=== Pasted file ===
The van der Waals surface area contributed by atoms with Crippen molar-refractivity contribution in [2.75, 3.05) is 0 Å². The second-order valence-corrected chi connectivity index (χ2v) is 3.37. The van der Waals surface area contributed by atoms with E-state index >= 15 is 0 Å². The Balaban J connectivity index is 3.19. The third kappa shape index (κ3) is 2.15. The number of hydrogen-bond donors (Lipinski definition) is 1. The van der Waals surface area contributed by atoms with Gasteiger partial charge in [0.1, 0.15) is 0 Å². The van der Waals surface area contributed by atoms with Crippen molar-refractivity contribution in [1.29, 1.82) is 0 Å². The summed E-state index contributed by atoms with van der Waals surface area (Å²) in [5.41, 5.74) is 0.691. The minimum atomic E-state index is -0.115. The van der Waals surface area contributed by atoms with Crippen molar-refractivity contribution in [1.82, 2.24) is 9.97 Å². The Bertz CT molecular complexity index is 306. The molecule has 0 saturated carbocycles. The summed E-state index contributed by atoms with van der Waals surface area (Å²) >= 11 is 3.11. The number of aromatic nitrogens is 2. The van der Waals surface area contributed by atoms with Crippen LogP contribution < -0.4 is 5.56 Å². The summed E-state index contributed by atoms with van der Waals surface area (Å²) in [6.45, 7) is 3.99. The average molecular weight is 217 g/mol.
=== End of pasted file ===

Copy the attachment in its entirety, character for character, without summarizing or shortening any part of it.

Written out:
The van der Waals surface area contributed by atoms with Crippen molar-refractivity contribution in [2.75, 3.05) is 0 Å². The second-order valence-corrected chi connectivity index (χ2v) is 3.37. The van der Waals surface area contributed by atoms with E-state index >= 15 is 0 Å². The Balaban J connectivity index is 3.19. The third kappa shape index (κ3) is 2.15. The number of hydrogen-bond donors (Lipinski definition) is 1. The van der Waals surface area contributed by atoms with Gasteiger partial charge in [0.1, 0.15) is 0 Å². The van der Waals surface area contributed by atoms with Crippen molar-refractivity contribution in [1.29, 1.82) is 0 Å². The summed E-state index contributed by atoms with van der Waals surface area (Å²) in [5.41, 5.74) is 0.691. The minimum atomic E-state index is -0.115. The van der Waals surface area contributed by atoms with Crippen molar-refractivity contribution in [1.82, 2.24) is 9.97 Å². The Bertz CT molecular complexity index is 306. The molecule has 0 saturated carbocycles. The summed E-state index contributed by atoms with van der Waals surface area (Å²) >= 11 is 3.11. The number of aromatic nitrogens is 2. The van der Waals surface area contributed by atoms with Crippen LogP contribution < -0.4 is 5.56 Å². The summed E-state index contributed by atoms with van der Waals surface area (Å²) in [6.45, 7) is 3.99. The average molecular weight is 217 g/mol.